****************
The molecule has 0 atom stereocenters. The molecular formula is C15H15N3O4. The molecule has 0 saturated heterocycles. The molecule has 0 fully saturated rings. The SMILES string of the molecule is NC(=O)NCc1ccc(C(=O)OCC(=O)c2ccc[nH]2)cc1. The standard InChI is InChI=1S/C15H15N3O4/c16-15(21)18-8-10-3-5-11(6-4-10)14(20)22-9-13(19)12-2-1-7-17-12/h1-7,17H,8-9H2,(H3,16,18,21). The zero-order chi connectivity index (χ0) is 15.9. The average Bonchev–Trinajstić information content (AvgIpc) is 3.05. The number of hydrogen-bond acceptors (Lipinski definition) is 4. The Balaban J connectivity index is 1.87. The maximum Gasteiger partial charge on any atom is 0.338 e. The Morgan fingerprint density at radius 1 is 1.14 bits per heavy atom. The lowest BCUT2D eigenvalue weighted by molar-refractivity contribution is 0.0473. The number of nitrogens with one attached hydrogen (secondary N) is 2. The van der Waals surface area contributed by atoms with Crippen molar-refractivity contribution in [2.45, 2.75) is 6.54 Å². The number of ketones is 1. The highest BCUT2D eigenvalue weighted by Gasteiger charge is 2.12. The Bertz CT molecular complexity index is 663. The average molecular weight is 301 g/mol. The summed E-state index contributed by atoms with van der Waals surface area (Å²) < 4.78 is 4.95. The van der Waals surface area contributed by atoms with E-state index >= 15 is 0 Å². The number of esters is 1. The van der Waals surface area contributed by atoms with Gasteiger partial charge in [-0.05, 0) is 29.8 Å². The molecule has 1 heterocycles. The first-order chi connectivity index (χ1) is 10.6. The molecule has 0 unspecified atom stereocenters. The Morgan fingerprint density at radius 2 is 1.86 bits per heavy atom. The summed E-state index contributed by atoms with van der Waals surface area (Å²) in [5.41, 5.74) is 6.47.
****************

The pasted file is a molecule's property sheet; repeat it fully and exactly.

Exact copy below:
The molecule has 0 atom stereocenters. The molecular formula is C15H15N3O4. The molecule has 0 saturated heterocycles. The molecule has 0 fully saturated rings. The SMILES string of the molecule is NC(=O)NCc1ccc(C(=O)OCC(=O)c2ccc[nH]2)cc1. The standard InChI is InChI=1S/C15H15N3O4/c16-15(21)18-8-10-3-5-11(6-4-10)14(20)22-9-13(19)12-2-1-7-17-12/h1-7,17H,8-9H2,(H3,16,18,21). The zero-order chi connectivity index (χ0) is 15.9. The average Bonchev–Trinajstić information content (AvgIpc) is 3.05. The number of hydrogen-bond acceptors (Lipinski definition) is 4. The Balaban J connectivity index is 1.87. The maximum Gasteiger partial charge on any atom is 0.338 e. The Morgan fingerprint density at radius 1 is 1.14 bits per heavy atom. The lowest BCUT2D eigenvalue weighted by molar-refractivity contribution is 0.0473. The number of nitrogens with one attached hydrogen (secondary N) is 2. The van der Waals surface area contributed by atoms with Crippen molar-refractivity contribution in [2.45, 2.75) is 6.54 Å². The number of ketones is 1. The highest BCUT2D eigenvalue weighted by Gasteiger charge is 2.12. The Bertz CT molecular complexity index is 663. The average molecular weight is 301 g/mol. The summed E-state index contributed by atoms with van der Waals surface area (Å²) < 4.78 is 4.95. The van der Waals surface area contributed by atoms with E-state index >= 15 is 0 Å². The number of esters is 1. The van der Waals surface area contributed by atoms with Gasteiger partial charge in [-0.05, 0) is 29.8 Å². The molecule has 1 heterocycles. The first-order chi connectivity index (χ1) is 10.6. The molecule has 0 unspecified atom stereocenters. The Morgan fingerprint density at radius 2 is 1.86 bits per heavy atom. The summed E-state index contributed by atoms with van der Waals surface area (Å²) in [5.41, 5.74) is 6.47.